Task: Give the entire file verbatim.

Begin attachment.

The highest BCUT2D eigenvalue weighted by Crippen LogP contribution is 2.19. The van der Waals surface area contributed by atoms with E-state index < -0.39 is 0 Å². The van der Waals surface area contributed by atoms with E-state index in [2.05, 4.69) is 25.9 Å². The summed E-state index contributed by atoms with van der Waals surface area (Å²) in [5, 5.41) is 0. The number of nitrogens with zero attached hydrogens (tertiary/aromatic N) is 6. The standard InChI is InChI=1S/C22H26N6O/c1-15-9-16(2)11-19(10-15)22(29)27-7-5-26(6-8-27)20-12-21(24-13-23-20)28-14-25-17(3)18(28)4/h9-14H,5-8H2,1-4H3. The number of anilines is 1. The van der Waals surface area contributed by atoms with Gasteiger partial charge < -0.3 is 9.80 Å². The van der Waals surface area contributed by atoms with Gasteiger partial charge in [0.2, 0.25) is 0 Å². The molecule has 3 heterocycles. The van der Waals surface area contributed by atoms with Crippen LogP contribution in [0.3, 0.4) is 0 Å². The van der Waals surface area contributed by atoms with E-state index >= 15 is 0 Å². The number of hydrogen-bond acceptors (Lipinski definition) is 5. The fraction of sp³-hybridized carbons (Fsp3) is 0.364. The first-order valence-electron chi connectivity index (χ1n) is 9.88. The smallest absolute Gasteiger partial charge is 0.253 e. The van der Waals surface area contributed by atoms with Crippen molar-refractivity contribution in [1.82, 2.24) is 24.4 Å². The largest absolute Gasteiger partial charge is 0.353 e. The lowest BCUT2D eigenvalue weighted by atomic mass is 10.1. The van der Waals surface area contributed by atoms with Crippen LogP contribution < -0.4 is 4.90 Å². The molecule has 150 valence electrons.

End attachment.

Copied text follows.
The highest BCUT2D eigenvalue weighted by Crippen LogP contribution is 2.19. The van der Waals surface area contributed by atoms with E-state index < -0.39 is 0 Å². The van der Waals surface area contributed by atoms with E-state index in [2.05, 4.69) is 25.9 Å². The summed E-state index contributed by atoms with van der Waals surface area (Å²) in [5, 5.41) is 0. The number of nitrogens with zero attached hydrogens (tertiary/aromatic N) is 6. The standard InChI is InChI=1S/C22H26N6O/c1-15-9-16(2)11-19(10-15)22(29)27-7-5-26(6-8-27)20-12-21(24-13-23-20)28-14-25-17(3)18(28)4/h9-14H,5-8H2,1-4H3. The number of anilines is 1. The van der Waals surface area contributed by atoms with Gasteiger partial charge < -0.3 is 9.80 Å². The van der Waals surface area contributed by atoms with Gasteiger partial charge in [0.2, 0.25) is 0 Å². The molecule has 3 heterocycles. The van der Waals surface area contributed by atoms with Crippen LogP contribution in [0.3, 0.4) is 0 Å². The van der Waals surface area contributed by atoms with E-state index >= 15 is 0 Å². The number of hydrogen-bond acceptors (Lipinski definition) is 5. The fraction of sp³-hybridized carbons (Fsp3) is 0.364. The first-order valence-electron chi connectivity index (χ1n) is 9.88. The smallest absolute Gasteiger partial charge is 0.253 e. The van der Waals surface area contributed by atoms with Crippen molar-refractivity contribution in [1.82, 2.24) is 24.4 Å². The largest absolute Gasteiger partial charge is 0.353 e. The lowest BCUT2D eigenvalue weighted by atomic mass is 10.1. The van der Waals surface area contributed by atoms with Crippen LogP contribution < -0.4 is 4.90 Å². The molecule has 150 valence electrons.